The film notes that 16 to 20 percent of undergraduate women are sexually assaulted in college, and 88 percent of women raped on campus do not report.
The documentary follows the two women as they drive cross-country to meet with other sexual assault survivors on college campuses who wish to file complaints against their schools. Clark, who became a campus administrator at the University of Oregon after graduation, reflects in the film, “I basically had to make a choice if I wanted to continue to support survivors or have my actual administrative job at a university. I figured I could do more good this way, so I resigned.”
The film notes that 16 to 20 percent of undergraduate women are sexually assaulted in college, and 88 percent of women raped on campus do not report. Pino details her violent assault as a second year student. She says, “It all happened really quickly. I was actually a virgin, so that adds a bit to it. He just started pulling me towards the bathroom. He grabbed my head by the side of my ear and slammed it against the bathroom tile and it didn’t stop.”
Pino’s traumatic memory has yet to subside. “When you’re scared and you don’t know what’s happening to you, you just stay there and hope that you don’t die. And that’s when I was hoping, that I had more than just 20 years to live.”
Clark mentions receiving many death and rape threats for going public with her assault. A resolute Clark says, “Here is the experience of several hundred survivors. Unless something happens, it’s not going to change.”
Filmmaker Kirby Dick discussed the obstacles of making this film with The Daily Beast. “This is a problem at all of the thousands of colleges and universities in the United States. We wanted to make a film that didn’t just focus on three or four campuses and people would walk away saying that those were the rape campuses. We wanted people to walk away knowing that this is a prolific problem within higher education.”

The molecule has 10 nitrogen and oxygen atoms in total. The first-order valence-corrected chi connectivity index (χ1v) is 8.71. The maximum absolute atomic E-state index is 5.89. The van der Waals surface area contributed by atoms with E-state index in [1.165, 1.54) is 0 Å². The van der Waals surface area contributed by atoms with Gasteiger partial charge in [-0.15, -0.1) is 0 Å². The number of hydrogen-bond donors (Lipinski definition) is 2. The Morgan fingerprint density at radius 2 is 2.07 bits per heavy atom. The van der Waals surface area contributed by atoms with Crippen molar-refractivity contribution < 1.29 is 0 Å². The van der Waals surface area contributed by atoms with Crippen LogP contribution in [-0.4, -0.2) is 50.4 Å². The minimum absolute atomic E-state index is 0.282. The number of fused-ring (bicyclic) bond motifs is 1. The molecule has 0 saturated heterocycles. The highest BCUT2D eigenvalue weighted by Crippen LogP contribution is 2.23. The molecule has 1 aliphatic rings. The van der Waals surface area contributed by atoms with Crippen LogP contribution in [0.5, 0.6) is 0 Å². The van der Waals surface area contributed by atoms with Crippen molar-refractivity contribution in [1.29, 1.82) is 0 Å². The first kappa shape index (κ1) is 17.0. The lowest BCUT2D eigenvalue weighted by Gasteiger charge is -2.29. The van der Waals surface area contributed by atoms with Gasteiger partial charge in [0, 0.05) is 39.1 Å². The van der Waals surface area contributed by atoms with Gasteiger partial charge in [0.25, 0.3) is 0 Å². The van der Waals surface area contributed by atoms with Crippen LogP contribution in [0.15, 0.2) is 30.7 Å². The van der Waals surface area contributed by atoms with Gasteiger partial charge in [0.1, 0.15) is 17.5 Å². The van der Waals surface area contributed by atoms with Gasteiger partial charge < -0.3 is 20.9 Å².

“I was actually a virgin…He grabbed my head by the side of my ear and slammed it against the bathroom tile and it didn’t stop.”
In order for the filmmakers to accomplish that, they were in contact with hundreds of survivors and did extensive research for many months. Producer Amy Ziering added, “The complexities and the nuances of this issue were also a challenge, and the fact that power in these institutions is not hierarchically ordered is another problem.”
Revisiting UNC, Chapel Hill reignited the feelings of terror and shame Andrea Pino experienced after her assault. She later found out that multiple other women were raped that same weekend. “The worst part for me has been to relive the experiences of everyone else,” Pino recounts.
Through tears, survivors from Florida State, Notre Dame, USC, Yale, and Harvard describe their horrific sexual assaults. Yet in the face of these stories, Pino and Clark are unafraid. “It’s the only way I get up in the morning. I would have given anything to have someone who believed me, someone who supported me,” Pino says.
In the film, an ABC news reporter in Berkeley, California says, “These students went from sexual assault victims to survivors and now activists.” Words could not ring more true for these two heroic women.
The film hits theaters this Friday, February 27th.
Read more at The Daily Beast.